Shot two years ago and sitting on a shelf ever since, The Cold Light of Day is one of those lousy multinational productions usually cobbled together from some Israeli dry-cleaner’s fun-money hoping for a quick buck on the direct-to-video circuit, with a couple of big stars in small roles to goose the proceeds. It was called Shadow Chaser when it played in Japan a while back. Neither title makes any sense.
We’ve got Henry Cavill, who is playing Superman next year, as an awkward, recently bankrupted brat on an ill-fated family vacation in Spain with his bulldog Dad (Bruce Willis) and a lot of unpleasantly expository dialogue. More sooner than later, the rest of his family is taken hostage, and Willis exits the picture on the lookout for the nearest check-cashing place. It seems there have been some CIA shenanigans, and something to do with angry Mossad agents. Mostly this all leads to Cavill’s hapless banker dude jumping off buildings, taking bullets and discovering his inner Jason Bourne, adrift in a foreign country where he doesn’t know the language, probably because it provided the production with the most appetizing tax shelter. Sigourney Weaver slums it in style, at one point even busting out an Uzi as Willis’ untrustworthy ex-partner in crime. (How much I would have wished to see a movie just about those two.) Cavill’s accent fluctuates hilariously from something approximating American to his native English, and he’s so whinily uncharismatic in the lead that I found myself longing for Ioan Griffudd.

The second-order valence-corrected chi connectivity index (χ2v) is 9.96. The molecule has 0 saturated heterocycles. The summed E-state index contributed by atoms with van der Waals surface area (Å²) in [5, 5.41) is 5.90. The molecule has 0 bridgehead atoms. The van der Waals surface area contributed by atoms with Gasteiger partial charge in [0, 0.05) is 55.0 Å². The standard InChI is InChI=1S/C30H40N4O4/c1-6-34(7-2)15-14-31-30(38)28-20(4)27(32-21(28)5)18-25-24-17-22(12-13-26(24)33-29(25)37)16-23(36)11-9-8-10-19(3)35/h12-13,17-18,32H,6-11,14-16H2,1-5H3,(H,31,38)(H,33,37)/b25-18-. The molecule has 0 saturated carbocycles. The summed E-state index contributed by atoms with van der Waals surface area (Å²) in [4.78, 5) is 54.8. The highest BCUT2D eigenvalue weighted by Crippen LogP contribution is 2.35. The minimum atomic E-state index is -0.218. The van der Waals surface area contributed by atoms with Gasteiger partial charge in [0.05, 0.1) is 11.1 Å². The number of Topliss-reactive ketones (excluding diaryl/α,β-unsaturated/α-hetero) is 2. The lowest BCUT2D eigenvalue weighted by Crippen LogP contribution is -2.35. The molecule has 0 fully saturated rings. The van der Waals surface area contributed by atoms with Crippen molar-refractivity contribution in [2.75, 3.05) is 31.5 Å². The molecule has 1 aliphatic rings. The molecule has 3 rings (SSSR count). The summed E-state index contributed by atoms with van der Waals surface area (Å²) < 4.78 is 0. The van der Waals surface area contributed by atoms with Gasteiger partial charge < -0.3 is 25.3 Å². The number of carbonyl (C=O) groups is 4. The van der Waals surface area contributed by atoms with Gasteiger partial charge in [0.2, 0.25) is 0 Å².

Director of the weirdo epic JCVD, Mabrouk El Mecheri tones it way down here, opting for something more like what an anonymous hack like Roger Donaldson might have helmed in 1992. He’s got a cool way of swooping the camera around various landscapes just before the action shots, establishing the geography with a distinct sense of purpose. But it’s still deadly dull once those bullets begin to fly. The more it went on, the more I envied Willis, who was probably enjoying a cheeseburger in an undisclosed location far away.